E Such criticisms of quantitative educational research have been the stimulus for an increasing number of educational researchers, over the past thirty or forty years, to adopt more qualitative approaches. These researchers have generally rejected attempts to measure and control variables experimentally or statistically. Qualitative research can take many forms; loosely indicated by such terms as ‘ethnography’, ‘case study’, ‘participant observation’, ‘life history’, ‘unstructured interviewing’, ‘discourse analysis’, etc. In general, though, it has the following characteristics:
F A strong emphasis on exploring the nature of particular educational phenomena, rather than setting out to test hypotheses about them. A tendency to work with ‘unstructured data’: that is, data that have not been coded at the point of collection in terms of a closed set of analytical categories. When engaging in observation, qualitative researchers therefore audio-or video-record what happens or write detailed open-ended field-notes, rather than coding behaviour in terms of a predefined set of categories, as would a quantitative researcher employing ‘systematic observation’. Similarly when interviewing, open-ended questions will be asked rather than questions requiring predefined answers of the kind typical, for example, of postal questionnaires. In fact, qualitative interviews are often designed to be close in character to casual conversations.
G Typically, a small number of cases will be investigated in detail, rather than any attempt being made to cover a large number, as would be the case in most quantitative research, such as systematic observational studies or social surveys. The analysis of the data involves explicit interpretations of the meanings and functions of human actions, and mainly takes the form of verbal descriptions and explanations. Quantification and statistical analysis play a subordinate role at most. The two areas of educational research where criticism of quantitative research and the development of qualitative approaches initially emerged most strongly were the sociology of education and evaluation studies. The trend towards qualitative research in the sociology of education began in the UK in the l960s with studies of a boys’ grammar school, a boys’ secondary modern school, and a girls’ grammar school by Lacey, Hargreaves and Lambart. They employed an ethnographic or participant observation approach, though they also collected some quantitative data on, for example, friendship patterns among the pupils. These researchers observed lessons, interviewed teachers and pupils, and drew on school records. They studied the schools for relatively long periods, spending many months collecting data and tracing changes over time.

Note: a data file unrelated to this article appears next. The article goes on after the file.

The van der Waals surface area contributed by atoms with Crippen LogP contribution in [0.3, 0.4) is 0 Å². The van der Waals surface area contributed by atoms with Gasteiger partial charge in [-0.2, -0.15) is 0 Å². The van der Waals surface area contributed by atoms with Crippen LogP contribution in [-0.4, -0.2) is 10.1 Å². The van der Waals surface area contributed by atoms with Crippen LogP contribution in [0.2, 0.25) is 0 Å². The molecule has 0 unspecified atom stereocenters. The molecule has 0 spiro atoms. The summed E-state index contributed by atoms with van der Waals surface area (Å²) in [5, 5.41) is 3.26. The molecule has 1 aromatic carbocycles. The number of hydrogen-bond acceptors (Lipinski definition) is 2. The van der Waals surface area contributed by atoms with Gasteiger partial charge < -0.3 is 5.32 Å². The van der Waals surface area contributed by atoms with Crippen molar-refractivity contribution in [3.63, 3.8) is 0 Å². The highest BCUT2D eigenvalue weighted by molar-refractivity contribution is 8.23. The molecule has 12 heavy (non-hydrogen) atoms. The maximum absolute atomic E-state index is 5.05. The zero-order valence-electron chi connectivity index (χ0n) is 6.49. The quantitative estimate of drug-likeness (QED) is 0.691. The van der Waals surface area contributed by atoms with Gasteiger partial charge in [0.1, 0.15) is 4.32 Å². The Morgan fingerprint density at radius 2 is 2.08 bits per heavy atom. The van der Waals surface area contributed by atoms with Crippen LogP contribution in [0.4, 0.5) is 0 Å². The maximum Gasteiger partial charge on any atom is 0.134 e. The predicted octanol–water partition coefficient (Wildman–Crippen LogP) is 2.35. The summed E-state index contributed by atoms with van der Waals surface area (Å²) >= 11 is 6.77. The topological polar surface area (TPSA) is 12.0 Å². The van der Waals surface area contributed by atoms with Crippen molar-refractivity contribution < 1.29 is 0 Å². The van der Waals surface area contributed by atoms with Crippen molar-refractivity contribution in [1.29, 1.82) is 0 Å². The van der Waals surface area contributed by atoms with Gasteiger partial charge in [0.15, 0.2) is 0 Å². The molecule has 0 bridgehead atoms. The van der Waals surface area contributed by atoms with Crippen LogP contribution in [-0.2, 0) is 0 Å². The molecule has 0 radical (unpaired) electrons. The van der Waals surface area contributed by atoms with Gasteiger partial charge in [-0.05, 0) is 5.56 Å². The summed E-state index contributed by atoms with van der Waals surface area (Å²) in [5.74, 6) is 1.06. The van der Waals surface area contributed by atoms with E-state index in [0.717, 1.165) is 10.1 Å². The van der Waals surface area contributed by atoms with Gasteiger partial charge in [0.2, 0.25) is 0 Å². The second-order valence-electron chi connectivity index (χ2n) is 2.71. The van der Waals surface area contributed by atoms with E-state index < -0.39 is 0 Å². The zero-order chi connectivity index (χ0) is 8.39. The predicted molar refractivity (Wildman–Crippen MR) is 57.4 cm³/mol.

Questions 14-17 Use the information in the passage to match the people(listed A-C) with experiment or explanation below. Write the appropriate letters A-C in boxes 14-17 on your answer sheet.
14 a wrong answer indicate more of a child’s different perspective than incompetence in reasoning.
15 logical reasoning involving in the experiments is beyond children’s cognitive development.
16 Children’s reluctance to comply with game rules or miscommunication may be another explanation.
17 Kinds of experiments or tests are flawed essentially and will not justify by a more rigorous approach.
Questions 18-21 Complete the following summary of the paragraphs of Reading Passage, using no more than two words from the Reading Passage for each answer. Write your answers in boxes 18-21 on your answer sheet.
Quantitative research in education has sparked debate that whether it is 18 ………………. in scientific area. Piaget’s experiment involved on children’s steps on development, which used equal amount of 19 ………………. in a couple of containers, to test if student would be able to judge their size. Another quantitative research was carried out by Mehan, he showed children a 20 ………………. , and requested children to make answers, but ultimately most of them failed. In 1960s, another method emerged along with quantitative research, 21 ………………. in the UK were taken as experiment sites in application of the combined approach.
Questions 22-24 Choose the correct letter, A to F. Write your answers in boxes 22-24 on your answer sheet. Choose THREE correct statements of “qualitative research” features below:
A work with well-organised data in a closed set of analytical categories
B record researching situations and apply note taking
C design the interview to be in an atmosphere like easy conversation
D questionnaires full with details instead of loads of data
E questionnaires full of requiring open-ended answers
F code behaviour in terms of a predefined set of categories
Question25 Choose the correct letter, A, B, C or D. Write your answers in boxes 25 on your answer sheet.
What is the main idea of this passage?
A to educate children that quantitative research are most applicable
B to illustrate the society lack of deep comprehension of educational approach
C to explain that quantitative research ideas, characteristics from related criticisms
D to imply that qualitative research is a flawless method compared with quantitative one